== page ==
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Incorporating Six Pre-Defined Experiments Using Motion Analysis into Engineering Dynamics Courses

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2019 Pacific Southwest Section Meeting


California State University, Los Angeles , California

Publication Date

April 4, 2019

Start Date

April 4, 2019

End Date

April 6, 2019

Conference Session

PSW Section Meeting Papers - Disregard start and end time - for online paper access only

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Pacific Southwest Section Meeting Paper Submissions

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Sonya Christine Dick Cal Poly Human Motion Biomechanics Laboratory

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Sonya Dick is a Senior Mechanical Engineering Student at California Polytechnic State University - SLO. This is her second year working at the Human Motion Biomechanics Lab. As a research assistant, she helps create and teach interdisciplinary laboratories for undergraduate kinesiology and engineering students. Her work also involves creating simulations of a wide range of devices for the use of educational modules.

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Jay Tyler Davis II California Polytechnic State University San Luis Obispo

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Bradley Wash California Polytechnic State University


Brian P. Self California Polytechnic State University, San Luis Obispo

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Brian Self obtained his B.S. and M.S. degrees in Engineering Mechanics from Virginia Tech, and his Ph.D. in Bioengineering from the University of Utah. He worked in the Air Force Research Laboratories before teaching at the U.S. Air Force Academy for seven years. Brian has taught in the Mechanical Engineering Department at Cal Poly, San Luis Obispo since 2006. During the 2011-2012 academic year he participated in a professor exchange, teaching at the Munich University of Applied Sciences. His engineering education interests include collaborating on the Dynamics Concept Inventory, developing model-eliciting activities in mechanical engineering courses, inquiry-based learning in mechanics, and design projects to help promote adapted physical activities. Other professional interests include aviation physiology and biomechanics.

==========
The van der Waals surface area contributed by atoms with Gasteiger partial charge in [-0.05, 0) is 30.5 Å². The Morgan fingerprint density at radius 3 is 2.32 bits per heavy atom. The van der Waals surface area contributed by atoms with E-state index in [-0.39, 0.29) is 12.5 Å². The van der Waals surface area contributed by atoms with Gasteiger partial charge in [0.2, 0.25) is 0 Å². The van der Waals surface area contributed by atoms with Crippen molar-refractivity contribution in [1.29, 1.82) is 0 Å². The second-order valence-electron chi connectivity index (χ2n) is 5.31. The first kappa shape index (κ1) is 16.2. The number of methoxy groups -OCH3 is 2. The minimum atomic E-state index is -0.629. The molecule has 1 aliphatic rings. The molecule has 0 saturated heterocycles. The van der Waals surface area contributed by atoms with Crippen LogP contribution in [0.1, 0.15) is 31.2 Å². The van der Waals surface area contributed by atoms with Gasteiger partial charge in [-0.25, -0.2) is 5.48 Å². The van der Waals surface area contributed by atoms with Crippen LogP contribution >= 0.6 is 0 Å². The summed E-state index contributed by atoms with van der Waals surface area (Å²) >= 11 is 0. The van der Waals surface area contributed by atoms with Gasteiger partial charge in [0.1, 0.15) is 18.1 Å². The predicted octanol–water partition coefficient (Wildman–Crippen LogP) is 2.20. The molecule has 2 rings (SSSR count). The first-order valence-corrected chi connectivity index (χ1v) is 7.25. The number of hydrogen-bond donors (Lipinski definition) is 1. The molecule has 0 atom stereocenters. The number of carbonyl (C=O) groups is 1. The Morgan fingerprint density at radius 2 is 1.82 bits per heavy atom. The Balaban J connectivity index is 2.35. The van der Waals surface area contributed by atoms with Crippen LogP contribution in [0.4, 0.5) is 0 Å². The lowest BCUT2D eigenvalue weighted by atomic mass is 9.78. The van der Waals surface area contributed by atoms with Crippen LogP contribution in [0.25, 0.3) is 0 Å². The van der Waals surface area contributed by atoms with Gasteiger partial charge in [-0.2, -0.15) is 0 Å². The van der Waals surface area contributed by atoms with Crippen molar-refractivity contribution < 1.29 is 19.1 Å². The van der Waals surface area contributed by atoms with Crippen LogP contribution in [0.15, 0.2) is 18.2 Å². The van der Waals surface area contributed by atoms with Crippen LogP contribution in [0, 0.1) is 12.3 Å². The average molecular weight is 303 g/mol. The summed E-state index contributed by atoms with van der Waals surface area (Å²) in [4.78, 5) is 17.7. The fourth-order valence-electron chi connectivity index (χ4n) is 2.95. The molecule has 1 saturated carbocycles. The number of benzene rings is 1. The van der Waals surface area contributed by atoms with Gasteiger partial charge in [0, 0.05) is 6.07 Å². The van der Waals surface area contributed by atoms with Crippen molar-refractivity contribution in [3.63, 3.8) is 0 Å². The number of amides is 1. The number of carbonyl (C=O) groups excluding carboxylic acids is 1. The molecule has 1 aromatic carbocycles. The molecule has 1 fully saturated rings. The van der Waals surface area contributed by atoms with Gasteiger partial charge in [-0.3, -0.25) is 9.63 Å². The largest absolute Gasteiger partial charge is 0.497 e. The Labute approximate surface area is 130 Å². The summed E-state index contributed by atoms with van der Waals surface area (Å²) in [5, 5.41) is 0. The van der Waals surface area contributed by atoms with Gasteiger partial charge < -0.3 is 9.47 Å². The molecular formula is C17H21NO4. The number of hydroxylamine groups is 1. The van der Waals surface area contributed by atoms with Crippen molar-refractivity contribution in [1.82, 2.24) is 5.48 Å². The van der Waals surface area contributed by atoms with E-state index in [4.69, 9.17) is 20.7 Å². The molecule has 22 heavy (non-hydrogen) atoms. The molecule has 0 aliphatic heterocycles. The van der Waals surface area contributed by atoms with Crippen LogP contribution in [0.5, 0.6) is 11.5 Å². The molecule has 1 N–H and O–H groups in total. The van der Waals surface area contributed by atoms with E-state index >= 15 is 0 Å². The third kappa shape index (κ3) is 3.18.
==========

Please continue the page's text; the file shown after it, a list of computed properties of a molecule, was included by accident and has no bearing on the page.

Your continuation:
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Undergraduate engineering dynamics often lacks a concrete connection between methods learned and hands-on engineering applications. We tried to create a stronger link between real life problems and theory through the use of motion capture technology. This paper focuses on the use of six pre-defined experiments to introduce students to using motion capture technology to analyze the kinematics and kinetics of real life situations. Students chose from gait, an elliptical machine, rowing, trebuchet, bike, and a Geneva mechanism to analyze. They used the live motion capture technology in the Human Motion Biomechanics Lab (HMBL) at California Polytechnic State University to obtain positional data. Using a provided spreadsheet which utilized first and second order finite difference method differentiation, students calculated velocities and accelerations for their problem. Students compared their analytical solution to the numerical solutions from the acquired data, and proposed reasons for variations. In a post-activity survey, 63% of students said the assignment helped them visualize concepts, while 95% of students said that they think aspects of the HMBL should be incorporated into future sections.

Dick, S. C., & Davis, J. T., & Wash, B., & Self, B. P. (2019, April), Incorporating Six Pre-Defined Experiments Using Motion Analysis into Engineering Dynamics Courses Paper presented at 2019 Pacific Southwest Section Meeting, California State University, Los Angeles , California. 10.18260/1-2--31832

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